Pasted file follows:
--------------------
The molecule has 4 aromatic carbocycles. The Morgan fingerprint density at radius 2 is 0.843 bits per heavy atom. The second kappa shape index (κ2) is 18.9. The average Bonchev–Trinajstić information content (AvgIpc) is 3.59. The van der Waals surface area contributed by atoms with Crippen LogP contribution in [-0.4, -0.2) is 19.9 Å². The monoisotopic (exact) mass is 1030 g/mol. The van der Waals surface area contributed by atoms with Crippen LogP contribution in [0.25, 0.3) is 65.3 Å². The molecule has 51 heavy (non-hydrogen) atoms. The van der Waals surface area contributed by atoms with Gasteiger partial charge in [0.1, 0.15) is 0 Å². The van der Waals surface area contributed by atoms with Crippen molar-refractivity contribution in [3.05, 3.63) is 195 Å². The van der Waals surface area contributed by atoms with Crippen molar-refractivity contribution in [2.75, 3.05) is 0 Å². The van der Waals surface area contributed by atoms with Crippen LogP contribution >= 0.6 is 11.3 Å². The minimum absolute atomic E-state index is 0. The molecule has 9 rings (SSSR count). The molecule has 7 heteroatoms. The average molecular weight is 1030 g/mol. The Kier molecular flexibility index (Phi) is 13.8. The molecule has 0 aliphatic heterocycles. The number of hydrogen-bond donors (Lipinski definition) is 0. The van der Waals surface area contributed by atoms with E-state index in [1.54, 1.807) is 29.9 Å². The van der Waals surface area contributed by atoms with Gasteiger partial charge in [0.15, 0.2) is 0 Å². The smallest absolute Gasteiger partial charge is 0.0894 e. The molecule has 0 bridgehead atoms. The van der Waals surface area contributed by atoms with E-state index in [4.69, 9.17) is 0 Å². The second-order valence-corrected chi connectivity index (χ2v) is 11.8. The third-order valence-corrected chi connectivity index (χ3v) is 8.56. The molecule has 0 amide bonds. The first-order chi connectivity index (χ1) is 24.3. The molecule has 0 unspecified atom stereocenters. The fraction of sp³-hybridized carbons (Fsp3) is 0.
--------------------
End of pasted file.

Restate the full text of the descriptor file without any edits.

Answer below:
The molecule has 4 aromatic carbocycles. The Morgan fingerprint density at radius 2 is 0.843 bits per heavy atom. The second kappa shape index (κ2) is 18.9. The average Bonchev–Trinajstić information content (AvgIpc) is 3.59. The van der Waals surface area contributed by atoms with Crippen LogP contribution in [-0.4, -0.2) is 19.9 Å². The monoisotopic (exact) mass is 1030 g/mol. The van der Waals surface area contributed by atoms with Crippen LogP contribution in [0.25, 0.3) is 65.3 Å². The molecule has 51 heavy (non-hydrogen) atoms. The van der Waals surface area contributed by atoms with Gasteiger partial charge in [0.1, 0.15) is 0 Å². The van der Waals surface area contributed by atoms with Crippen molar-refractivity contribution in [3.05, 3.63) is 195 Å². The van der Waals surface area contributed by atoms with Crippen molar-refractivity contribution in [2.75, 3.05) is 0 Å². The van der Waals surface area contributed by atoms with Crippen LogP contribution >= 0.6 is 11.3 Å². The minimum absolute atomic E-state index is 0. The molecule has 9 rings (SSSR count). The molecule has 7 heteroatoms. The average molecular weight is 1030 g/mol. The Kier molecular flexibility index (Phi) is 13.8. The molecule has 0 aliphatic heterocycles. The number of hydrogen-bond donors (Lipinski definition) is 0. The van der Waals surface area contributed by atoms with E-state index in [1.54, 1.807) is 29.9 Å². The van der Waals surface area contributed by atoms with Gasteiger partial charge in [0.15, 0.2) is 0 Å². The smallest absolute Gasteiger partial charge is 0.0894 e. The molecule has 0 bridgehead atoms. The van der Waals surface area contributed by atoms with E-state index in [4.69, 9.17) is 0 Å². The second-order valence-corrected chi connectivity index (χ2v) is 11.8. The third-order valence-corrected chi connectivity index (χ3v) is 8.56. The molecule has 0 amide bonds. The first-order chi connectivity index (χ1) is 24.3. The molecule has 0 unspecified atom stereocenters. The fraction of sp³-hybridized carbons (Fsp3) is 0.